Converting to digital TV
WORTHINGTON -- The upcoming digital conversion is the first major change in television since color was added to daily viewing in the 1950s.
"It is the first real innovation since then," stated Dick Rickbeil, manager of Karl's TV, Audio, Appliance and Furniture of Worthington. "There are all new types of sets, as well as an all-new way of receiving a signal."
With the digital conversion just a month away, the Karl's corporation has sold more than 6,800 of the converter boxes needed for the old analog TVs. At one point, the demand for the boxes exceeded the availability, but Rickbeil said they have been able to keep up with demand since October.
For those with cable or satellite television service, no converter is necessary, but anyone getting their signal through rabbit ears or an antenna needs the converter.
Karl's in Worthington carries two basic kinds of the converters: one that works for both analog and digital and can be used immediately;, and one that is digital only, and will not work on all channels.
"Some networks are broadcasting in both, but some are still just analog," Rickbeil explained. "Our recommendation is to wait until Feb. 17 to hook the box up if it is digital only."
The boxes range in price from $40 to $70, but a coupon available through the government can knock $40 off the cost of the unit.
The coupons have been available for more than a year, and must be applied for.
At this point, the coupon program has reached a funding ceiling, so further requests are placed on a waiting list, which will be filled on a first-come, first-served basis as other coupons expire.
The funding for the coupons came from an auction, Rickbeil explained. The federal law requiring the switch to digital was enacted to free up airwaves for police, fire and emergency rescue communications. Some of the freed-up space was auctioned off to cellular companies or other entities that would need them.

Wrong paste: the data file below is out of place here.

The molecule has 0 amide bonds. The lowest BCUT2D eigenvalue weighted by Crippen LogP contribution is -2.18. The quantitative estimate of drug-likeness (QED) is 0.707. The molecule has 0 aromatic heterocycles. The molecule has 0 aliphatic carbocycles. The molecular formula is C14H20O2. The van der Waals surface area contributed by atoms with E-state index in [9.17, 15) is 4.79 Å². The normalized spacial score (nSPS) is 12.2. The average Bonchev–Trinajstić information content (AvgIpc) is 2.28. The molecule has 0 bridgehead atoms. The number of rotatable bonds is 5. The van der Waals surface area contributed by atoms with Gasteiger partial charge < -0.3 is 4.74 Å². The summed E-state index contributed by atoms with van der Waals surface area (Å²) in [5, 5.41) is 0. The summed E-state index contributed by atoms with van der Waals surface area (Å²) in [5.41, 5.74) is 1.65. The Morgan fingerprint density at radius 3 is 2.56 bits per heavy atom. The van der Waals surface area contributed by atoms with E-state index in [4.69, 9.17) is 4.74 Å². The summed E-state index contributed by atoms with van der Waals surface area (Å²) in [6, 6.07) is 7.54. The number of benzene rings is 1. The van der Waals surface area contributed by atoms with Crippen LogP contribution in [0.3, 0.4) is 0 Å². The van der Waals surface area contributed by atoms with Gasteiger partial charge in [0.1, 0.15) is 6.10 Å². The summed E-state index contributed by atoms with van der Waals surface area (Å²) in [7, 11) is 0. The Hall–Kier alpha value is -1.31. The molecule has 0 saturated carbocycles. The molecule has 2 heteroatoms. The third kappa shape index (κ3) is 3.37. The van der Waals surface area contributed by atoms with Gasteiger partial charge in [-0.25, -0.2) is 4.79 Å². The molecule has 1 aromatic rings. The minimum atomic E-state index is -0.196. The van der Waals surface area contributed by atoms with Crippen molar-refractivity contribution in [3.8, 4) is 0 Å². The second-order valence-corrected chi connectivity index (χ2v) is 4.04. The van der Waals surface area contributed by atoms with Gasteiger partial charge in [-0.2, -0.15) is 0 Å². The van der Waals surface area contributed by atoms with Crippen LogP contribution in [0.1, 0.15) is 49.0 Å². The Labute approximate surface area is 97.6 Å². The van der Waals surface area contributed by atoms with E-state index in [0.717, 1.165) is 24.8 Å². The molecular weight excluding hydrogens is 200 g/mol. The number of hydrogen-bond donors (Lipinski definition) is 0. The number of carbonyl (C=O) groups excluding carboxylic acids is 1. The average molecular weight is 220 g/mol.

Rickbeil has a cardboard box full of bundled coupons, which resemble a credit card complete with electronic strip and expiration date. Most of the people who have purchased a converter box have come in the door with a coupon, he said.
When the converter box is attached to a television, the TV will have to be tuned to channel 3, and a new remote will be used to change the signal going into the TV.
Another option to buying the converter box or subscribing to cable or satellite is to buy a new TV. Karl's does not sell any television sets that are not digital and has gone to carrying the sets that have a flat screen and operate through LCD or plasma.
The digital TV sets have an ATSC tuner, Rickbeil said, rather than the NTSC tuner used by analog sets.
With the new technology comes confusion, Rickbeil admitted. He sees the most confusion among elderly people.
"The upcoming change has created a bit of fear," he stated. "But we are here to help them understand."
For more information, contact Karl's,376-3121, or check out the government Web site at www.dtv.gov.